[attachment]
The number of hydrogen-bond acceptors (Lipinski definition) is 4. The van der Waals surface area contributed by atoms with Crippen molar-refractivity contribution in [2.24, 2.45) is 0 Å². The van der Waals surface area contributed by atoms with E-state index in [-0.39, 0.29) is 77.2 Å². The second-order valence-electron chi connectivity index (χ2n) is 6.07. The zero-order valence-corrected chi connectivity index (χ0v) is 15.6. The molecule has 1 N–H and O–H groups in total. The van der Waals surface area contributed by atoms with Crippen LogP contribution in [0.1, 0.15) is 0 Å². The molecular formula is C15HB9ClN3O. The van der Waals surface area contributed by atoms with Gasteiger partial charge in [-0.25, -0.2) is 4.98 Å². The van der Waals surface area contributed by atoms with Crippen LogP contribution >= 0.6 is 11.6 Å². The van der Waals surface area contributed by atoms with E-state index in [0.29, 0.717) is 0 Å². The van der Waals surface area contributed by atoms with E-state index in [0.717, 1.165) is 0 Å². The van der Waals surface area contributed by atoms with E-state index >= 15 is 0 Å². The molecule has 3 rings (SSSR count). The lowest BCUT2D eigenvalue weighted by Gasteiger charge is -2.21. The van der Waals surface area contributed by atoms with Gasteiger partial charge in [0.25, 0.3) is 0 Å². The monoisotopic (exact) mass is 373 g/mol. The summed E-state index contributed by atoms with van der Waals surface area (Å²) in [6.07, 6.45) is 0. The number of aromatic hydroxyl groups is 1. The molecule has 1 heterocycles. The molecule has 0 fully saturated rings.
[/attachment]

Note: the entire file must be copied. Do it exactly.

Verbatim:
The number of hydrogen-bond acceptors (Lipinski definition) is 4. The van der Waals surface area contributed by atoms with Crippen molar-refractivity contribution in [2.24, 2.45) is 0 Å². The van der Waals surface area contributed by atoms with E-state index in [-0.39, 0.29) is 77.2 Å². The second-order valence-electron chi connectivity index (χ2n) is 6.07. The zero-order valence-corrected chi connectivity index (χ0v) is 15.6. The molecule has 1 N–H and O–H groups in total. The van der Waals surface area contributed by atoms with Crippen LogP contribution in [0.1, 0.15) is 0 Å². The molecular formula is C15HB9ClN3O. The van der Waals surface area contributed by atoms with Gasteiger partial charge in [-0.25, -0.2) is 4.98 Å². The van der Waals surface area contributed by atoms with Crippen LogP contribution >= 0.6 is 11.6 Å². The van der Waals surface area contributed by atoms with E-state index in [0.29, 0.717) is 0 Å². The van der Waals surface area contributed by atoms with E-state index in [0.717, 1.165) is 0 Å². The van der Waals surface area contributed by atoms with E-state index >= 15 is 0 Å². The molecule has 3 rings (SSSR count). The lowest BCUT2D eigenvalue weighted by Gasteiger charge is -2.21. The van der Waals surface area contributed by atoms with Gasteiger partial charge in [0.25, 0.3) is 0 Å². The monoisotopic (exact) mass is 373 g/mol. The summed E-state index contributed by atoms with van der Waals surface area (Å²) in [6.07, 6.45) is 0. The number of aromatic hydroxyl groups is 1. The molecule has 1 heterocycles. The molecule has 0 fully saturated rings.